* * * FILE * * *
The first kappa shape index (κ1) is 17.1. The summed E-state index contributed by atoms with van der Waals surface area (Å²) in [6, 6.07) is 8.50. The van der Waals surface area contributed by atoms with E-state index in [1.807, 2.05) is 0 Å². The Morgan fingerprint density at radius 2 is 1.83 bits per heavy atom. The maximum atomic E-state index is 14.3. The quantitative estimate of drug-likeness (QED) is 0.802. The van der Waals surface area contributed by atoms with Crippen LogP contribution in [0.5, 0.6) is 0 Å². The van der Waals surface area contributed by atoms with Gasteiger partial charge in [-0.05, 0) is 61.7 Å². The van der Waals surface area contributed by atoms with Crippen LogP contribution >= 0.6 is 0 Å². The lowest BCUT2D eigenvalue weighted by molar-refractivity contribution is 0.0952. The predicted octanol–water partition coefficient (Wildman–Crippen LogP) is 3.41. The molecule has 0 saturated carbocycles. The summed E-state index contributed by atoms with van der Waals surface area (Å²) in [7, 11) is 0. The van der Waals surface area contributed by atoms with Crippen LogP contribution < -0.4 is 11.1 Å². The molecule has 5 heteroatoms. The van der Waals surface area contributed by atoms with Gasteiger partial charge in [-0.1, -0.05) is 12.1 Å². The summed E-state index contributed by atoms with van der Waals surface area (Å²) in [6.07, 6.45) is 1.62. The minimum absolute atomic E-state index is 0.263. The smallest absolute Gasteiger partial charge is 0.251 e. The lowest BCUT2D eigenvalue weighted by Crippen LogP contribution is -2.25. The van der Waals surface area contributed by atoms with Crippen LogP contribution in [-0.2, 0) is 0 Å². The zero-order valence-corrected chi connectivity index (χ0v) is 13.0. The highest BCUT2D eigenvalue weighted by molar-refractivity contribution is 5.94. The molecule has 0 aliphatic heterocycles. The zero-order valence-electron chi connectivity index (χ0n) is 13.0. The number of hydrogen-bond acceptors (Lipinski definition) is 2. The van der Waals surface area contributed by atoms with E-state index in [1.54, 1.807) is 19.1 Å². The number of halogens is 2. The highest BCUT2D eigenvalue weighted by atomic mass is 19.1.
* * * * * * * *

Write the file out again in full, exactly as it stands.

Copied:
The first kappa shape index (κ1) is 17.1. The summed E-state index contributed by atoms with van der Waals surface area (Å²) in [6, 6.07) is 8.50. The van der Waals surface area contributed by atoms with E-state index in [1.807, 2.05) is 0 Å². The Morgan fingerprint density at radius 2 is 1.83 bits per heavy atom. The maximum atomic E-state index is 14.3. The quantitative estimate of drug-likeness (QED) is 0.802. The van der Waals surface area contributed by atoms with Crippen LogP contribution in [0.5, 0.6) is 0 Å². The van der Waals surface area contributed by atoms with Gasteiger partial charge in [-0.05, 0) is 61.7 Å². The van der Waals surface area contributed by atoms with Crippen LogP contribution >= 0.6 is 0 Å². The lowest BCUT2D eigenvalue weighted by molar-refractivity contribution is 0.0952. The predicted octanol–water partition coefficient (Wildman–Crippen LogP) is 3.41. The molecule has 0 saturated carbocycles. The summed E-state index contributed by atoms with van der Waals surface area (Å²) in [7, 11) is 0. The van der Waals surface area contributed by atoms with Crippen LogP contribution < -0.4 is 11.1 Å². The molecule has 5 heteroatoms. The van der Waals surface area contributed by atoms with Gasteiger partial charge in [-0.1, -0.05) is 12.1 Å². The summed E-state index contributed by atoms with van der Waals surface area (Å²) in [6.07, 6.45) is 1.62. The minimum absolute atomic E-state index is 0.263. The smallest absolute Gasteiger partial charge is 0.251 e. The lowest BCUT2D eigenvalue weighted by Crippen LogP contribution is -2.25. The van der Waals surface area contributed by atoms with Crippen LogP contribution in [-0.2, 0) is 0 Å². The zero-order valence-corrected chi connectivity index (χ0v) is 13.0. The highest BCUT2D eigenvalue weighted by molar-refractivity contribution is 5.94. The molecule has 0 aliphatic heterocycles. The zero-order valence-electron chi connectivity index (χ0n) is 13.0. The number of hydrogen-bond acceptors (Lipinski definition) is 2. The van der Waals surface area contributed by atoms with E-state index in [1.54, 1.807) is 19.1 Å². The number of halogens is 2. The highest BCUT2D eigenvalue weighted by atomic mass is 19.1.